A total of 18 studies with 697 patients were finally included in this meta-analysis (4, 12–28). All studies included were retrospective designed. The median follow-up ranges from 12 to 62.5 months. The MINORS index was assessed for all included studies, which showed relatively high or medium quality. Eight articles reported balloon dilation, and seven articles reported laser vaporization, while stent insertion alone was used in six studies. We summarized our results in Table 1.
Overall Success Rate
Eighteen studies reported the overall success rate of endoscopic management in UES, of which five were published before 2000. Meta-analysis using a random-effects model showed a technical success rate of 46 ± 9%. Our pooled estimate showed significant heterogeneity (I2 = 89%), which may come from different surgery methods among studies. Therefore, we performed a subgroup analysis. In subgroup analysis according to different surgical methods of UES, the average success rate of balloon dilatation was 35%, which had a relative low success rate compared to other methods. However, laser vaporization and stent insertion had similar results (48 vs. 47%) (Figure 1). We also summarized success rate and complications of open repair in the treatment of UES (Table 2).
Success Rate Distinguished by Stricture Length
Six studies reported the influence of different stricture lengths on efficacy of endoscopic produces. According to the pooled articles, the average success rate was 43.48% in patients with ≤ 1-cm strictures; however, patients with >1 cm length was 19.82%. Compared to the subgroup of patients with >1-cm strictures, the success rate was significantly higher for ≤ 1 cm ones (OR, 8.65; 95% CI, 3.53–21.21; P < 0.00001) (Figure 2).
Success Rate Distinguished by Stricture Side
Nine studies compared the efficacy of endoscopic management in different sides of UES. Based on included articles, the patients treated with endoscopic procedures in the right side had a significantly higher success rate compared with the left side (OR, 1.72; 95% CI, 1.05–2.81; P = 0.03) (Figure 3).
Six studies reported the complications of endoscopic management in UES. The common Clavien–Dindo complications ≥3 were urinary tract infections, urosepsis, bleeding, and metabolic decompensation. Our meta-analysis showed a complication rate of 3.8% after endoscopic procedures, using a fixed-effects model (Figure 4).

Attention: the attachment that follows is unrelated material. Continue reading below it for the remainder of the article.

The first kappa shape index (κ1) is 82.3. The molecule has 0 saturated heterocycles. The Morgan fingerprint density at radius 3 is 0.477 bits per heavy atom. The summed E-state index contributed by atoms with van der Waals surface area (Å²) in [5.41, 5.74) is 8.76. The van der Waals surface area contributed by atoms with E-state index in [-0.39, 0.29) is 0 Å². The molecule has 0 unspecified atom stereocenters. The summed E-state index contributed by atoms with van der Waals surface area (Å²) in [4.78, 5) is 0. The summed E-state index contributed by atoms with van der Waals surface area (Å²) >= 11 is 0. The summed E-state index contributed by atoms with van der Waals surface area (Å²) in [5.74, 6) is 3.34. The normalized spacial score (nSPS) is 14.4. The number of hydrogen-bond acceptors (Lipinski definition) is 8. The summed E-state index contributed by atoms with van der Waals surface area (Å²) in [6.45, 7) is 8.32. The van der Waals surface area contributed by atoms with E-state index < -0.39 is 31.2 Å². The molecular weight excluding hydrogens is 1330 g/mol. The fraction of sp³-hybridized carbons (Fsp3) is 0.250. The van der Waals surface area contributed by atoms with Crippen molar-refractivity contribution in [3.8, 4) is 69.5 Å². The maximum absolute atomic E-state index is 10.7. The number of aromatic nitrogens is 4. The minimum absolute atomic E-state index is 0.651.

According to the funnel plots, although a publication bias exists in overall success rate. No obvious publication bias was found in our other results (Figure 5).
Figure 5. Publication bias (A) funnel plot of overall success rate of included studies, (B) funnel plot of success rate distinguished by stricture length, and (C) funnel plot of success rate distinguished by stricture side.
UES is a potential challenge to urologists due to its frequency, loss of renal function, and complicated infection. Factors that predict the development of UES are poorly understood, although several studies have attempted to identify such risk factors. Obesity, however, has been indicated to be associated with the formation of UES. One study demonstrated that patients with a high BMI were more likely to develop a stricture (30). Previous history of radiotherapy has also been linked to stricture formation. Knap et al. (31) reported that patients who underwent pelvic radiotherapy before had a higher risk to form a stricture than those without. This evidence has also been enhanced by Son et al. (12), who showed that the history of pelvic radiotherapy was significant of stricture recurrence in the multivariable Cox proportional hazards regression analysis.